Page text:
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Top 10 Most Unusual Sales Tax Laws for 2004

Contributed by mm | April 4, 2004 6:34 AM PST

WebCPA compiled this funny list of unusual sales tax laws:

10. In Ohio, a gift basket of fruit or candy isn't subject to sales tax, as the "true object sought is the food items contained within," not the basket. However, a lead crystal candy dish full of candy would be fully taxable, since the dish is considered a decorative container.

9. In Connecticut, the sale of a pumpkin in its "natural grown state" is exempt from sales tax because it is considered a food product. However, if the pumpkin is sold after being painted, its "primary purpose" becomes decoration and is subject to sales tax.

8. In Washington, crushed, shaved or cubed ice isn't taxable, but blocks of ice are.

7. Up until 2003 in Texas, donuts and other individual-sized bakery items sold in quantities of 5 or less were taxable. They are now exempt.

6. Antacids are exempt in Connecticut, but are taxable once one you cross the border into Massachusetts.

5. In Minnesota, cough drops are taxable as "candy."

4. In California, fresh fruit is exempt, but an apple purchased through a vending machine is taxable on 33 percent of the price.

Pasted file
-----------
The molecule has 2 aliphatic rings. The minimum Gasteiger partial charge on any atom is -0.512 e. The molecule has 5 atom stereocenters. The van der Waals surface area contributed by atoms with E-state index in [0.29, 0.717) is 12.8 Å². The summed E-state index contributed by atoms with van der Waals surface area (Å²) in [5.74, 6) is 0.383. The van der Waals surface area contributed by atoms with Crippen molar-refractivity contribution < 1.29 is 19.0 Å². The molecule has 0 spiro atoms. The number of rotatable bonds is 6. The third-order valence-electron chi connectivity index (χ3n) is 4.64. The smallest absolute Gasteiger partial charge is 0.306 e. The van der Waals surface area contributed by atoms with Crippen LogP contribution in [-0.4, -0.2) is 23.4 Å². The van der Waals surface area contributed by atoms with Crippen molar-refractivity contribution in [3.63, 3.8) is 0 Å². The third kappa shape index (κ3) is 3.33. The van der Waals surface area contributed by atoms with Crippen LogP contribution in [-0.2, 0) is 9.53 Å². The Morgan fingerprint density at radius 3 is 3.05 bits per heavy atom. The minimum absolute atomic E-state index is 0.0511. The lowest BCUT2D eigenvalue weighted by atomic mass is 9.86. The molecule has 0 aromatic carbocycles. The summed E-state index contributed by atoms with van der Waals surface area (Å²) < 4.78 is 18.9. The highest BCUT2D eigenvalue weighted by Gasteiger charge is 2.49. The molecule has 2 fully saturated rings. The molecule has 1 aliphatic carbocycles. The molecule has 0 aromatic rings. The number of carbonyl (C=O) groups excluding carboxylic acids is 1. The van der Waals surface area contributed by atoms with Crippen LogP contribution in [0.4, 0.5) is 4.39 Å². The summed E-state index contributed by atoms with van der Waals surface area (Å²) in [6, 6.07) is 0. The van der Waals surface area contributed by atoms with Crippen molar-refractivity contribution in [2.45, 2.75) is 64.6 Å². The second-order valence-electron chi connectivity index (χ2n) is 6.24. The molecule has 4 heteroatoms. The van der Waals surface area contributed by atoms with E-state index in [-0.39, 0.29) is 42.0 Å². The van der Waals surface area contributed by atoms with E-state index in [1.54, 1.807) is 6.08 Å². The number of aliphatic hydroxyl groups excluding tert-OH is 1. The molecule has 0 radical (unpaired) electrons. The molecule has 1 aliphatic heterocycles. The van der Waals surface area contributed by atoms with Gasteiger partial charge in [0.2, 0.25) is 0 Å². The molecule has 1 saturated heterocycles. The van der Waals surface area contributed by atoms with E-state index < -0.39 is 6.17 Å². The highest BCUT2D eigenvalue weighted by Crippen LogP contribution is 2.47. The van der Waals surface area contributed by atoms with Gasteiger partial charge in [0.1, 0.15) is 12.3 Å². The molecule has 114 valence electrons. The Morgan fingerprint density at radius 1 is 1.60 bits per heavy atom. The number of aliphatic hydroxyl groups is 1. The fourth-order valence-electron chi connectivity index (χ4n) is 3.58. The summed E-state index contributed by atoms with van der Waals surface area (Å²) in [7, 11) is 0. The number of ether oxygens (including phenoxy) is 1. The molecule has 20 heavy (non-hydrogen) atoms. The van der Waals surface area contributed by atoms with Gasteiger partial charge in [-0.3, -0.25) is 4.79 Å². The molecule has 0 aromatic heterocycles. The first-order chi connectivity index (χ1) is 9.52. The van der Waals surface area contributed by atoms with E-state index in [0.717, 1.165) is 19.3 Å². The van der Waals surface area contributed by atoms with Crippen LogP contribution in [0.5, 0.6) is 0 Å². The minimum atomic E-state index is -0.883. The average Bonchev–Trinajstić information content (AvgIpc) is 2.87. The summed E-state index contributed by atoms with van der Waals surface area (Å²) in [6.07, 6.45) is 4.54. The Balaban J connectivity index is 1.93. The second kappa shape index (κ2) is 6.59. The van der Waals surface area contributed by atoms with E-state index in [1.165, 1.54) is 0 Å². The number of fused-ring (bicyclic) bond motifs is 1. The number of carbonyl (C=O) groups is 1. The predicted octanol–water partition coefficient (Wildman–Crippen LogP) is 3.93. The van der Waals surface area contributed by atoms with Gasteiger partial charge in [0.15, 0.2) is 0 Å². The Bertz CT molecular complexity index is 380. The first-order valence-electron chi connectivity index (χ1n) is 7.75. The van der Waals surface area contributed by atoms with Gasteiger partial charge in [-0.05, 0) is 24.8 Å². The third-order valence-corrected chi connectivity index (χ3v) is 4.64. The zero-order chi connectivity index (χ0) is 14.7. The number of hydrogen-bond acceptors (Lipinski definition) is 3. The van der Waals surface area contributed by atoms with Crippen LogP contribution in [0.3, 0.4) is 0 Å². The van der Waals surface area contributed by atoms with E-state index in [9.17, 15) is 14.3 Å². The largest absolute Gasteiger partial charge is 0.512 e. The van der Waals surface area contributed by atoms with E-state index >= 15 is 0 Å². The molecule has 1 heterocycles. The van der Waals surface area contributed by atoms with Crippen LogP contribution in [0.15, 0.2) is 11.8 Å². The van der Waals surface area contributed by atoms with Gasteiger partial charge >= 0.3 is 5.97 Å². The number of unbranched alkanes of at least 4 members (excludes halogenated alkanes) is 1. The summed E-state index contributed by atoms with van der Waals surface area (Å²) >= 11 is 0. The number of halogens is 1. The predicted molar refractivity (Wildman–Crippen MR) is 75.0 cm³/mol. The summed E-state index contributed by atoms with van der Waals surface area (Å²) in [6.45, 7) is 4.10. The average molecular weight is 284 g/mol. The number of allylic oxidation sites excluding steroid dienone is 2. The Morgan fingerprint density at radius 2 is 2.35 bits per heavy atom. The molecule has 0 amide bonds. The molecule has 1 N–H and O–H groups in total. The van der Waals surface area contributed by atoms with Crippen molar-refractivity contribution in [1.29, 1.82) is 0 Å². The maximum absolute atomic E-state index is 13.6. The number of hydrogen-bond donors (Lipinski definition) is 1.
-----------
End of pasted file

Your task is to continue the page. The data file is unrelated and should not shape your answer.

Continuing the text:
3. In Minnesota, massage therapy provided by a licensed masseuse is subject to the state sales tax unless the massage is for the treatment of an "illness, injury or disease," in which case it is tax-exempt.

2. In Texas, "intravenous systems, supplies and replacement parts" are tax-exempt when used in the treatment of humans, but taxable when used in the treatment of animals.

1. In Wisconsin, cloth diapers are exempt, but disposable baby diapers are taxable.

As Kerry M. Kerstetter correctly noted in his Tax Guru-Ker$tetter Letter, if we cannot devise an easy way to synchronize our sales tax systems in 7,500 jurisdictions across the country, it is virtually impossible to require Internet-based merchants to assess sales tax.

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